China to lower club quotas for foreign players amid new spending spree
Chinese Super League clubs will only be allowed to have four overseas players, with only three allowed to play at any one time
China will lower the number of overseas players allowed on domestic teams from five to four in an effort to cool the red-hot market for foreign talent, the Chinese Football Association said.
Clubs in the mega-rich Chinese Super League have splashed out more than US$400 million on domestic and foreign players this year after president Xi Jinping laid out his vision of turning the country into a football powerhouse.
The the Chinese Football Association (CFA) said only three foreigners from the same team would be allowed to play at any one time, according to a statement posted on the official social media account of the state-run Soccer Newspaper.
The new rules come a week before the Chinese Super League (CSL) transfer window opens and a day after Shanghai SIPG confirmed they had signed Chelsea’s Oscar for a reported €70.5 million (HK$571m).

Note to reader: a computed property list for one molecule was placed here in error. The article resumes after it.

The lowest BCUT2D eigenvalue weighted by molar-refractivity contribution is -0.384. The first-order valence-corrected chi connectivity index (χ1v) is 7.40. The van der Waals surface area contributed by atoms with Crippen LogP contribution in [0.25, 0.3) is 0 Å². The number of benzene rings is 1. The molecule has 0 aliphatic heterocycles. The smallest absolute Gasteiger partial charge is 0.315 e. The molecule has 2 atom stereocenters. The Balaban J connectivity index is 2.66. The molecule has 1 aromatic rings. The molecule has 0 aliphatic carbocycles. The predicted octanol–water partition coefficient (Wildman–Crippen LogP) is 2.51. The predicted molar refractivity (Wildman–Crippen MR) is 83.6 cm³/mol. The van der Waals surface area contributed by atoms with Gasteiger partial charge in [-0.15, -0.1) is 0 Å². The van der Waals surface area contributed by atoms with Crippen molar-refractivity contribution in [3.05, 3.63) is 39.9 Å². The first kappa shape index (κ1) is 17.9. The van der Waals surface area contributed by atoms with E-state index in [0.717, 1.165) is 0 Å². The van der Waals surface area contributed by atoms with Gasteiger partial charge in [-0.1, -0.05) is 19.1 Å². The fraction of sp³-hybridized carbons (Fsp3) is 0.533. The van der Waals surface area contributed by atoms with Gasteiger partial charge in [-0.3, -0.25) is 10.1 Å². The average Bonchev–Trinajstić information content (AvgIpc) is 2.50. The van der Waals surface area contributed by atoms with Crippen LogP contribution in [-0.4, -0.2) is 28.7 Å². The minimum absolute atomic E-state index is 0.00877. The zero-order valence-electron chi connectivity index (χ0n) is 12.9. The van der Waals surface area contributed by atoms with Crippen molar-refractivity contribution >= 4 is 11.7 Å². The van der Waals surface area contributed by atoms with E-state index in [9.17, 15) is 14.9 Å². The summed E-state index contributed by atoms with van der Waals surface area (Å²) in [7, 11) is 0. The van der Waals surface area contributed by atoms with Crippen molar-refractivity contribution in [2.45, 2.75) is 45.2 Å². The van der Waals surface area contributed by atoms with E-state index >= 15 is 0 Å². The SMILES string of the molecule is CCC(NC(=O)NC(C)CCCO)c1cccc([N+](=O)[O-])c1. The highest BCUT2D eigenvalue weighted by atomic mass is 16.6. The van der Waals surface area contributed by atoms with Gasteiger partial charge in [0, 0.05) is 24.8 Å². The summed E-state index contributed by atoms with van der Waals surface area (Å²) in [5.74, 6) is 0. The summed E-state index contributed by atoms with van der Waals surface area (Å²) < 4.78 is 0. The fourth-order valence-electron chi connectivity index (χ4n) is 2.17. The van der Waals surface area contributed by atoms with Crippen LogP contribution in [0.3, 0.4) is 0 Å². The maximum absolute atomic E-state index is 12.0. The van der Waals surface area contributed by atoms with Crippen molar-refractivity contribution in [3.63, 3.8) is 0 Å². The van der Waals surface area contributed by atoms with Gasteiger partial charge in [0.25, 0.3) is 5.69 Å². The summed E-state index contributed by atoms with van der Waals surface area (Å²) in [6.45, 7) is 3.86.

“High-level foreign players have brought energy to the CSL and made CSL games more enjoyable, but they’ve created financial burdens for clubs and reduced opportunities for mainland players,” the CFA said.
Chinese teams broke the Asian record for the most expensive signings three times in just 10 days in the January-February transfer window, and moved it higher when Brazil’s Hulk joined SIPG for €55.8m in July.
The new rules will take effect when the 2017 season starts in March and would “promote the long-term development of every club within the professional league”, the CFA said.
The official People’s Daily warned last week that the explosive growth in Chinese football spending was a bubble, noting the US$1.15 billion in overall spending this year “far exceeded the economic value brought to the league”.
But the huge outlay on players shows no sign of easing, with Argentinean forward Carlos Tevez reportedly considering an €84m offer to join Shanghai Shenhua.